With both Vancouver and Calgary recently announcing exciting expansions to their transit networks, I thought it would be interesting to compare Vancouver’s Skytrain extension along Broadway to the new Green Line LRT project in Calgary.
There seems to be only one issue this election that everyone is talking about, and it’s housing (note: I covered the minor issues last week). We’re in a crisis and every politician has a plan to make it better.
I’m happy for all the attention. I’m a renter who is frustrated by the ridiculous price of housing and the ever-increasing rents. When I moved to Vancouver in 2006, the market was crazy and it has only gotten worse since.
So what are the politicians promising and will it actually fix anything?
TL/DR: First we’ll go over some background, then we’ll summarize each of the parties positions, and lastly I’ll try to save my opinions for the end.
Why is there a crisis? In short, local wages have not kept pace with the price of housing. People earning average incomes in the city can’t afford to live here. It’s particularly a problem for businesses looking to attract and retain employees; young millenials who would will never be able to afford to buy if things continue; and the poor and marginalized who can’t afford rents anywhere and are becoming homeless in alarming numbers.
How did we get here? Vancouver has always been expensive. But things really went nuts in the past 10 years (just compare Vancouver to Montreal over the past 20 years). Record low interest rates, foreign capital, an investment frenzy, and money laundering are all to blame in some part. For a long time the rising prices were seen as a sign of success and it wasn’t until recently that there’s been enough pressure that politicians have started to act to slow down the housing market.
What has been done? The federal government has been tightening mortgage rules making it harder to borrow money, and interest rates are slowly rising after a decade of very low borrowing costs. The BC government brought in a foreign buyers tax and a speculation tax. And in Vancouver we have an empty homes tax, Airbnb restrictions, and 600 new units of modular housing for the homeless. Most of these actions were done in the past year, so it’s probably too early to tell if they’re having a measurable impact, but Vancouverites are still clamouring for action in this election.
What can the city do? The city doesn’t have a lot of power. Roughly half of what the various politicians are proposing will require lobbying the provincial and federal governments to make changes. But there are some things it can do on its own.
Other than the aforementioned empty homes tax and Airbnb regulations, the city controls zoning, building regulations, property tax rates, and owns a bunch of land.
77% of residential land in Vancouver is zoned for only single family homes (RS1) – no apartments, condos, or townhouses allowed. Not surprisingly these homes are impossible to buy for anyone without existing wealth. It is possible for the city to rezone these neighbourhoods to allow denser housing options that would distribute the high cost of land between more properties and bring down the price. However, many people suggest this would destroy the character of these neighbourhoods and would just trigger more speculation and higher prices without achieving true affordability.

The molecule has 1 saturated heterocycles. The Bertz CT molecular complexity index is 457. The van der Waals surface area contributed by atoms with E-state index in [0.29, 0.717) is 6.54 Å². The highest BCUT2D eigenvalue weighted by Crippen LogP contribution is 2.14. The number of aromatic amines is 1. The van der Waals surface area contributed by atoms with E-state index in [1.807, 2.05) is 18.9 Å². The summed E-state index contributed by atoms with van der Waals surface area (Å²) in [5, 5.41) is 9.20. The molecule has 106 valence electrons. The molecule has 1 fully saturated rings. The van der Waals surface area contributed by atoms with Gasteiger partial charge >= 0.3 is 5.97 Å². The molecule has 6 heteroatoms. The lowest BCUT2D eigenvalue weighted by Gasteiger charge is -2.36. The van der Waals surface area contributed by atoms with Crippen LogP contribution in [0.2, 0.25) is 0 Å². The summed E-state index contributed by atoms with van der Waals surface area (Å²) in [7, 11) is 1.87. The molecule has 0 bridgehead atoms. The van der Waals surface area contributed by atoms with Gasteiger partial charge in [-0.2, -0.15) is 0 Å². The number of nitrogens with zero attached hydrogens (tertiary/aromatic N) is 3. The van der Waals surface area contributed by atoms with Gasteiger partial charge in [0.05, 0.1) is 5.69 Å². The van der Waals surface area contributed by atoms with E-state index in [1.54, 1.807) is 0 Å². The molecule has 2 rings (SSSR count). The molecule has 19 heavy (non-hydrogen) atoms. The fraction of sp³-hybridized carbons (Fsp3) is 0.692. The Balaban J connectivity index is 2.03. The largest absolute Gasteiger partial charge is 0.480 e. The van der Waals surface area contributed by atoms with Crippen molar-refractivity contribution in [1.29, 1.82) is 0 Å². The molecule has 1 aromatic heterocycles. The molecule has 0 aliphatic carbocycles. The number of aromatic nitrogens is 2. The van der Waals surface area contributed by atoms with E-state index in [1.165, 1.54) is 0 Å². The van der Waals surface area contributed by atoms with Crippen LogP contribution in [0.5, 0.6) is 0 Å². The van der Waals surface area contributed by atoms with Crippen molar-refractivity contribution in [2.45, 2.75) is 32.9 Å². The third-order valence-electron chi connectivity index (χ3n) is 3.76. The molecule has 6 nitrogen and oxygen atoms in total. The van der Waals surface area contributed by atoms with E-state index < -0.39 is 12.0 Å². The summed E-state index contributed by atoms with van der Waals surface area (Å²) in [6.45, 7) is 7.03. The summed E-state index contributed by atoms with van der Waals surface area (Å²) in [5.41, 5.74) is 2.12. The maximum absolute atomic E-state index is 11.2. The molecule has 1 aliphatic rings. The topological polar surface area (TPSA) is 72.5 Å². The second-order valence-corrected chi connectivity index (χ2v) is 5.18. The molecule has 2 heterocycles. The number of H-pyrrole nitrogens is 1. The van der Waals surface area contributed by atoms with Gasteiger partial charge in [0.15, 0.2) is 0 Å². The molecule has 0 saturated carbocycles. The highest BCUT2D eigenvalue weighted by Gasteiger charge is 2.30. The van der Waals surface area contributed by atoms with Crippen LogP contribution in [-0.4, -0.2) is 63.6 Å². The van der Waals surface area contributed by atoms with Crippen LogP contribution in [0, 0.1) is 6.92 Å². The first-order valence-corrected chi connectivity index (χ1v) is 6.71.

There’s been a number of ideas floated by the various politicians running for office. The most common is support for temporary modular housing to help the most vulnerable. Some of the parties support changing zoning to increase the supply of housing, but others think property owners should be consulted more before we change the character of the single family areas of the city.
Note: Many of the candidates have been clarifying their positions on housing in this twitter thread. I’ve been doing my best to update the graph above to reflect that.
Vision is largely running on their record for the past 10 years. They’ve been both accused of not doing enough and moving too fast. They did a decent job tackling homelessness with shelters and temporary module housing projects, but they waited too long to act on general housing affordability. In 2015, Mayor Gregor Robertson even accused UBC prof Andy Yan of being racist for suggesting foreign money was fueling Vancouver’s hot housing market – a real lowpoint for Vision.
Since then they brought in the empty homes tax, regulated short term rentals (like Airbnb), built 600+ units of temporary modular housing – all innovative programs in Canada. One of their last acts was to change the zoning for Vancouver’s single family neighbourhoods to allow duplexes on all lots with their controversial Making Room policy.
Their housing plan includes:
tripling the empty homes tax
building more modular housing
expanding RS1 to allow triplexes, rowhouses, and townhouses in all neighbourhoods
YES Vancouver (and its leader Hector Bremner) deserves much of credit for the bold zoning changes that other parties like OneCity (and even Vision) are talking about now. 4 years ago policies like that would never have been considered, but Bremner won last year’s by-election with a promise to densify Vancouver’s single family neighbourhoods.
YES Vancouver has one of the most detailed housing platforms (a whopping 49 page pdf) and it’s the only issue the party is talking about. They don’t have a single policy that isn’t housing related.
The #LetsFixHousing action plan includes:
rezoning the single family neighbourhoods to allow triplex, fourplexes, and small apartment buildings.